Fido may be like a member of the family, but from an insurance standpoint, your pooch is a big hairy liability and a lawsuit waiting to happen. Do you have enough homeowners insurance to cover your assets if your dog decides to take a chunk out of a houseguest?
Yes, your basic homeowners insurance or renters insurance typically covers dog bites, but consider these sobering stats:
Dog bites make up 1/3 of all homeowners insurance liability claims
The number of dog bite claims increased 8.89% in 2008
In the U.S. more than 4.5 million are bitten annually, and nearly a million of those bites require medical treatment
The average cost of a dog bite claim in 2008 was $24,461, up 28% since 2003
With medical costs going up and research showing the size of settlements, judgments and jury awards on the rise, the $100,000 to $300,000 liability coverage in your typical homeowner’s insurance policy could leave you at risk. You could find yourself responsible for legal expenses and other medical costs in excess of your coverage. A personal excess liability policy (aka umbrella liability policy) could help protect you an additional $1 million to $10 million to cover you in a wide range of potential liabilities including dog bites. The typical annual cost of $150 to $300 for the first $1 million on a personal umbrella liability policy is cheap insurance compared to losing everything you have in a court case.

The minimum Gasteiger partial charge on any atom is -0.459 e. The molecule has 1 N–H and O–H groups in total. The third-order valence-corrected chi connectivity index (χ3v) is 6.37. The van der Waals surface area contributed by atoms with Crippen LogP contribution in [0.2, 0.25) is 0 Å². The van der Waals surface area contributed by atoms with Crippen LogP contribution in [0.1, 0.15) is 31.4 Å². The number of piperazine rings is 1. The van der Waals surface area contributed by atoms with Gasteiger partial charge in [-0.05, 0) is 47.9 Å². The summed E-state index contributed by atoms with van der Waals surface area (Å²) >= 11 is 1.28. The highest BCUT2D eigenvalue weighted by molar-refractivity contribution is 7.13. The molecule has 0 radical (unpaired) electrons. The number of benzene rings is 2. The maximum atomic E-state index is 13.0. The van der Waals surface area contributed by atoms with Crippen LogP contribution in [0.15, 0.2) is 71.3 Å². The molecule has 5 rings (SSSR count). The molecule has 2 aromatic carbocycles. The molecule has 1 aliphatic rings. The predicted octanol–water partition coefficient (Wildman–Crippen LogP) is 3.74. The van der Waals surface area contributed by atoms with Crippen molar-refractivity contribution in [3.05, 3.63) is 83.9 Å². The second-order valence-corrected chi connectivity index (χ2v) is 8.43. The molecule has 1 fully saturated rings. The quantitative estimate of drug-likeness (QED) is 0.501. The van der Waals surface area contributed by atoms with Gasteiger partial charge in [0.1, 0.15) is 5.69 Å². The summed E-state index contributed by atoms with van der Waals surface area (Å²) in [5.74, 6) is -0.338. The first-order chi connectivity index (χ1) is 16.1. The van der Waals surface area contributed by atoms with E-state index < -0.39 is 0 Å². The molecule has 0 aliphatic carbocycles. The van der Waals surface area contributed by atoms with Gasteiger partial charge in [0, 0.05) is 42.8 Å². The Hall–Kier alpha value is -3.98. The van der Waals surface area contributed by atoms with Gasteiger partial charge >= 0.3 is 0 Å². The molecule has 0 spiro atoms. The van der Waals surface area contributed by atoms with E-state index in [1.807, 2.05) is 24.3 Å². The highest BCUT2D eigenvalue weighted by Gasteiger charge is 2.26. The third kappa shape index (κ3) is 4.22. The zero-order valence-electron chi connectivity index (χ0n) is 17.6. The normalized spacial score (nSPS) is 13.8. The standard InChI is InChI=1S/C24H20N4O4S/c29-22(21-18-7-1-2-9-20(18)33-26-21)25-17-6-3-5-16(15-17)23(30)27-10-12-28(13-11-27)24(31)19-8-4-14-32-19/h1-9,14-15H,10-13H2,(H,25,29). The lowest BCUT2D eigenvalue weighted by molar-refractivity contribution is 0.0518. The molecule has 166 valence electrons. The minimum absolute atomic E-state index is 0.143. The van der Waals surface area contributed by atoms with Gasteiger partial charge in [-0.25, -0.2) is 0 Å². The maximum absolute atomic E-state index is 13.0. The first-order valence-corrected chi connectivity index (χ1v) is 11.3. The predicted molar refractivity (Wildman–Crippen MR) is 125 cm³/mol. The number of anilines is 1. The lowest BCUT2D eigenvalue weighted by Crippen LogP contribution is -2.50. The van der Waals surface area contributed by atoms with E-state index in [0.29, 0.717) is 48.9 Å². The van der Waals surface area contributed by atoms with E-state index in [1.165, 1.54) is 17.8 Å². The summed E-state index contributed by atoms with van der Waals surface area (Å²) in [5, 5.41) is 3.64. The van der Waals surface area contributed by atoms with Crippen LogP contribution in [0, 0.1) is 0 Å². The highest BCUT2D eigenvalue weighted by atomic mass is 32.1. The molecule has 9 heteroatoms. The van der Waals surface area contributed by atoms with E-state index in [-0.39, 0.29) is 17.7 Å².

Depending on where you live, you may be liable under three different types of dog-bite laws. Under certain dog-bite statutes, you’re liable for any human or property damage your dog causes. Some states have one-bite rules that excuse or limit liability on the first incident – but after that, Rover is considered to be potentially vicious. Under negligence laws, you’re on the hook if it can be demonstrated that you neglected to exhibit reasonable control over Rover (which is why you should always have your dog on a leash when off your own property).
Of course, all the personal liability coverage in the world is no substitute for personal responsibility. It’s your dog. Train it. Give it adequate exercise, clean water, good food and vet care. Protect your dog from teasing and stressful situations. Don’t leave an unsupervised dog with an infant or small child. Don’t encourage aggressive behavior with rough play. Combine commonsense and adequate personal liability insurance to limit your financial risk.